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Using the American Community Survey to inform Public Officials

Using the American Community Survey to inform Public Officials

Larry G. Mugler, AICP, Arapahoe County

Now that the U.S. Census Bureau releases annual results from the American Community Survey (ACS), we have the opportunity to keep our elected officials and planning commissioners up-to-date on the demographics of their community. However, the volume of data available from the ACS can be overwhelming. In order to provide the information in “bite-size” portions, I developed a series of “demographic highlights”. This article provides an example and explains the process for converting ACS data into other geographies.

The ACS provides data for geographies as small as block groups, usually about 1,000 people. Since Arapahoe County has five county commissioner districts, I built an equivalency between census tracts and block groups to each commissioner district. I could then aggregate data from the ACS into each commissioner district.

The example below is the highlight concerning household income. It required that I build the income distribution from the census tract level and recalculate the median incomes at the commissioner district level. Demographic experts would be concerned about the margin of error calculations for this data manipulation but for my use, I did not believe that it was necessary to provide margins of error.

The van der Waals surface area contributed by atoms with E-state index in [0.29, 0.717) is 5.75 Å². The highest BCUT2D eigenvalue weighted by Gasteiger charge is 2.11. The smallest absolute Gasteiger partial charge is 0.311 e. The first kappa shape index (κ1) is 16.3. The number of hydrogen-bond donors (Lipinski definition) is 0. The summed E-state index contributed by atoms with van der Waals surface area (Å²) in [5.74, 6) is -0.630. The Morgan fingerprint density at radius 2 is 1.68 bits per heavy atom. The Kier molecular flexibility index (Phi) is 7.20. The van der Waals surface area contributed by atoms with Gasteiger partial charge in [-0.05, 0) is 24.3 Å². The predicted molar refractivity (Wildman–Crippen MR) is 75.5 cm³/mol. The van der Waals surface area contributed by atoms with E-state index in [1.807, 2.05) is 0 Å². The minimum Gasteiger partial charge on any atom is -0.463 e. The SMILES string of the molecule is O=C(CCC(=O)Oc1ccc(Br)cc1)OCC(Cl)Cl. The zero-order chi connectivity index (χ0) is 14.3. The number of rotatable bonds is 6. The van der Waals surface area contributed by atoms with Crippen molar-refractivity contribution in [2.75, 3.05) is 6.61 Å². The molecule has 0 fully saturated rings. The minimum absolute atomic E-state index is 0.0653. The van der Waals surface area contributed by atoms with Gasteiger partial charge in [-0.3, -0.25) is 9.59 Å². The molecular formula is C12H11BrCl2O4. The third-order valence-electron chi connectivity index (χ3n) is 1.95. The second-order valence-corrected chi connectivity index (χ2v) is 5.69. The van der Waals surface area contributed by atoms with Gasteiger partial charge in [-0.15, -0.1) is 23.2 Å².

This information was emailed to the board of county commissioners, the members of the planning commission, senior county staff and the staff of the planning division. With the volume of information from the ACS, I have been able to provide a weekly highlight for most of the year. Topics have included: household characteristics, poverty, housing characteristics like overcrowding, employment by industry, and commuting methods. If you would like more information about these highlights or other samples, please contact me at lmugler@arapahoegov.com.


County Median Household Income
For 2013, the median income of households ranged from $41,300 in District 5 to $88,900 in District 2 (compared to the county median income of $61,600). Six percent of the households in District 1 and eight percent in Districts 4 and 5 have incomes of less than $10,000 compared to 2 percent in District 3 and 3 percent in District 2. District 2 has 44 percent of the households in the County with incomes over $200,000.

Since the ACS data covers five years of sample households, 2013 is the first year where trends can be addressed. The sample for the 2009 ACS data only overlaps with the 2013 sample by one year. Income information for each dataset is inflation-adjusted to the final year. Between 2009 and 2013, median incomes have shown modest change. District 4 saw a slight drop, about $600, and District 3 the largest gain, almost $9,000. Data for 2009 mostly preceded the great recession while 2013 includes the recession years.

 

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